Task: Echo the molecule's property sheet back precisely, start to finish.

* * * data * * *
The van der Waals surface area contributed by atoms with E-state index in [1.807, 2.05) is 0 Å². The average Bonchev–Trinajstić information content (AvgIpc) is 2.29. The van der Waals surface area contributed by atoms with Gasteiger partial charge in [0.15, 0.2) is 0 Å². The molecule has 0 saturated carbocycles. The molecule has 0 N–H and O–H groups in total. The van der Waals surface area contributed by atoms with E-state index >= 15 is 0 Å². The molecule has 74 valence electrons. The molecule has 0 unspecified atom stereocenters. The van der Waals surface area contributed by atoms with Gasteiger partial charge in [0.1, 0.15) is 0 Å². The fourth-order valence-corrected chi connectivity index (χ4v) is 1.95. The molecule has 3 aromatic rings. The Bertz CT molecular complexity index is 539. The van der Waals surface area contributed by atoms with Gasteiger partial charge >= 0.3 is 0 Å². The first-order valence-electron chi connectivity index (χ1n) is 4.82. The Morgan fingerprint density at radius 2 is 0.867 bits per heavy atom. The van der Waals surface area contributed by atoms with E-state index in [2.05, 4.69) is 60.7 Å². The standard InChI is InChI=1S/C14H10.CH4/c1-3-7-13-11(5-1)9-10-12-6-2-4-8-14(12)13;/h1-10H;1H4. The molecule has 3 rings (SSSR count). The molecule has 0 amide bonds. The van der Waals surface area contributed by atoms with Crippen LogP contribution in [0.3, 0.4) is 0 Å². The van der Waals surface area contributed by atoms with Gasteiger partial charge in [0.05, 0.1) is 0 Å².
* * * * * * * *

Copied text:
The van der Waals surface area contributed by atoms with E-state index in [1.807, 2.05) is 0 Å². The average Bonchev–Trinajstić information content (AvgIpc) is 2.29. The van der Waals surface area contributed by atoms with Gasteiger partial charge in [0.15, 0.2) is 0 Å². The molecule has 0 saturated carbocycles. The molecule has 0 N–H and O–H groups in total. The van der Waals surface area contributed by atoms with E-state index >= 15 is 0 Å². The molecule has 74 valence electrons. The molecule has 0 unspecified atom stereocenters. The van der Waals surface area contributed by atoms with Gasteiger partial charge in [0.1, 0.15) is 0 Å². The fourth-order valence-corrected chi connectivity index (χ4v) is 1.95. The molecule has 3 aromatic rings. The Bertz CT molecular complexity index is 539. The van der Waals surface area contributed by atoms with Gasteiger partial charge >= 0.3 is 0 Å². The first-order valence-electron chi connectivity index (χ1n) is 4.82. The Morgan fingerprint density at radius 2 is 0.867 bits per heavy atom. The van der Waals surface area contributed by atoms with E-state index in [2.05, 4.69) is 60.7 Å². The standard InChI is InChI=1S/C14H10.CH4/c1-3-7-13-11(5-1)9-10-12-6-2-4-8-14(12)13;/h1-10H;1H4. The molecule has 3 rings (SSSR count). The molecule has 0 amide bonds. The van der Waals surface area contributed by atoms with Crippen LogP contribution in [0.3, 0.4) is 0 Å². The van der Waals surface area contributed by atoms with Gasteiger partial charge in [0.05, 0.1) is 0 Å².